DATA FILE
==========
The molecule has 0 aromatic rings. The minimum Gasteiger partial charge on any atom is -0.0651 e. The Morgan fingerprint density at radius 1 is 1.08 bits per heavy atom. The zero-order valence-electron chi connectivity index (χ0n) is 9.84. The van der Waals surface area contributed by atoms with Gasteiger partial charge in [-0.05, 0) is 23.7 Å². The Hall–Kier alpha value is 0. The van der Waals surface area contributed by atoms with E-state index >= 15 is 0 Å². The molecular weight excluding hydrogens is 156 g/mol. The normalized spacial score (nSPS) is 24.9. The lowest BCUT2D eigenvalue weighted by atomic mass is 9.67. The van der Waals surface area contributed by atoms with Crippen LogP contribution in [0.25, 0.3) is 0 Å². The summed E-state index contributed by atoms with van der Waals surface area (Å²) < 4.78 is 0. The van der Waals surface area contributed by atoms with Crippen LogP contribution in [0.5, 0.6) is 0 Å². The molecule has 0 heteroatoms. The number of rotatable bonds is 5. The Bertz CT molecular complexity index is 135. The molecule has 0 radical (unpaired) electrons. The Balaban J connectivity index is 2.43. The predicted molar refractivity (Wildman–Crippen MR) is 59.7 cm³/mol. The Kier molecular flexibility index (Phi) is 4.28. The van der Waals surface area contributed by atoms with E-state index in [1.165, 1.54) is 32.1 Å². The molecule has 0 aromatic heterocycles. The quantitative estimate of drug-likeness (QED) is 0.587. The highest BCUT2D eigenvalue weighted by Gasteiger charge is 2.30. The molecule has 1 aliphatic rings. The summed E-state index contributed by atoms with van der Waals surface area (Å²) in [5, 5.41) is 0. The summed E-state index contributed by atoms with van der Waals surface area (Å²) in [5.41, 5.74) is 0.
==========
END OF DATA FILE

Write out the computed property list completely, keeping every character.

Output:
The molecule has 0 aromatic rings. The minimum Gasteiger partial charge on any atom is -0.0651 e. The Morgan fingerprint density at radius 1 is 1.08 bits per heavy atom. The zero-order valence-electron chi connectivity index (χ0n) is 9.84. The van der Waals surface area contributed by atoms with Gasteiger partial charge in [-0.05, 0) is 23.7 Å². The Hall–Kier alpha value is 0. The van der Waals surface area contributed by atoms with E-state index >= 15 is 0 Å². The molecular weight excluding hydrogens is 156 g/mol. The normalized spacial score (nSPS) is 24.9. The lowest BCUT2D eigenvalue weighted by atomic mass is 9.67. The van der Waals surface area contributed by atoms with Crippen LogP contribution in [0.25, 0.3) is 0 Å². The summed E-state index contributed by atoms with van der Waals surface area (Å²) < 4.78 is 0. The van der Waals surface area contributed by atoms with Crippen LogP contribution in [0.5, 0.6) is 0 Å². The molecule has 0 heteroatoms. The number of rotatable bonds is 5. The Bertz CT molecular complexity index is 135. The molecule has 0 radical (unpaired) electrons. The Balaban J connectivity index is 2.43. The predicted molar refractivity (Wildman–Crippen MR) is 59.7 cm³/mol. The Kier molecular flexibility index (Phi) is 4.28. The van der Waals surface area contributed by atoms with E-state index in [1.165, 1.54) is 32.1 Å². The molecule has 0 aromatic heterocycles. The quantitative estimate of drug-likeness (QED) is 0.587. The highest BCUT2D eigenvalue weighted by Gasteiger charge is 2.30. The molecule has 1 aliphatic rings. The summed E-state index contributed by atoms with van der Waals surface area (Å²) in [5, 5.41) is 0. The summed E-state index contributed by atoms with van der Waals surface area (Å²) in [5.41, 5.74) is 0.